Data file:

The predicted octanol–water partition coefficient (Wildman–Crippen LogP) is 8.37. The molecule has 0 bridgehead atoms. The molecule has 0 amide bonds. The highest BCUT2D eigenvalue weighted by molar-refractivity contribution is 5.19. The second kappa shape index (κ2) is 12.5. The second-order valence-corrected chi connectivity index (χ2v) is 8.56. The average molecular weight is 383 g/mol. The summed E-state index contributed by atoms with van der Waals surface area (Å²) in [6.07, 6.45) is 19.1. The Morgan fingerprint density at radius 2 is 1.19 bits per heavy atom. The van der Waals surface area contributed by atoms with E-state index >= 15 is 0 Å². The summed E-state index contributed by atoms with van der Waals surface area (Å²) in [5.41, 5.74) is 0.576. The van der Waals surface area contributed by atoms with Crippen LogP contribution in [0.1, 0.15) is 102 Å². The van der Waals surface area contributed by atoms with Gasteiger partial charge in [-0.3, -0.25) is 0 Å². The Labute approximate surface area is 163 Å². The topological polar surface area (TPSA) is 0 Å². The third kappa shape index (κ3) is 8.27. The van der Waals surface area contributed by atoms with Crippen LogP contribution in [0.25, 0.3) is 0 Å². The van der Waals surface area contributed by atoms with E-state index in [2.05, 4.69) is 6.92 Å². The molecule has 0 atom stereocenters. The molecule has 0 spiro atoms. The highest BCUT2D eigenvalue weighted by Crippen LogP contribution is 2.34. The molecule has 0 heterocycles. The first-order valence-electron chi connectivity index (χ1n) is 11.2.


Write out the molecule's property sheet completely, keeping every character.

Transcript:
The predicted octanol–water partition coefficient (Wildman–Crippen LogP) is 8.37. The molecule has 0 bridgehead atoms. The molecule has 0 amide bonds. The highest BCUT2D eigenvalue weighted by molar-refractivity contribution is 5.19. The second kappa shape index (κ2) is 12.5. The second-order valence-corrected chi connectivity index (χ2v) is 8.56. The average molecular weight is 383 g/mol. The summed E-state index contributed by atoms with van der Waals surface area (Å²) in [6.07, 6.45) is 19.1. The Morgan fingerprint density at radius 2 is 1.19 bits per heavy atom. The van der Waals surface area contributed by atoms with E-state index >= 15 is 0 Å². The summed E-state index contributed by atoms with van der Waals surface area (Å²) in [5.41, 5.74) is 0.576. The van der Waals surface area contributed by atoms with Crippen LogP contribution in [0.1, 0.15) is 102 Å². The van der Waals surface area contributed by atoms with Gasteiger partial charge in [-0.3, -0.25) is 0 Å². The Labute approximate surface area is 163 Å². The topological polar surface area (TPSA) is 0 Å². The third kappa shape index (κ3) is 8.27. The van der Waals surface area contributed by atoms with Crippen LogP contribution in [0.25, 0.3) is 0 Å². The van der Waals surface area contributed by atoms with E-state index in [2.05, 4.69) is 6.92 Å². The molecule has 0 atom stereocenters. The molecule has 0 spiro atoms. The highest BCUT2D eigenvalue weighted by Crippen LogP contribution is 2.34. The molecule has 0 heterocycles. The first-order valence-electron chi connectivity index (χ1n) is 11.2.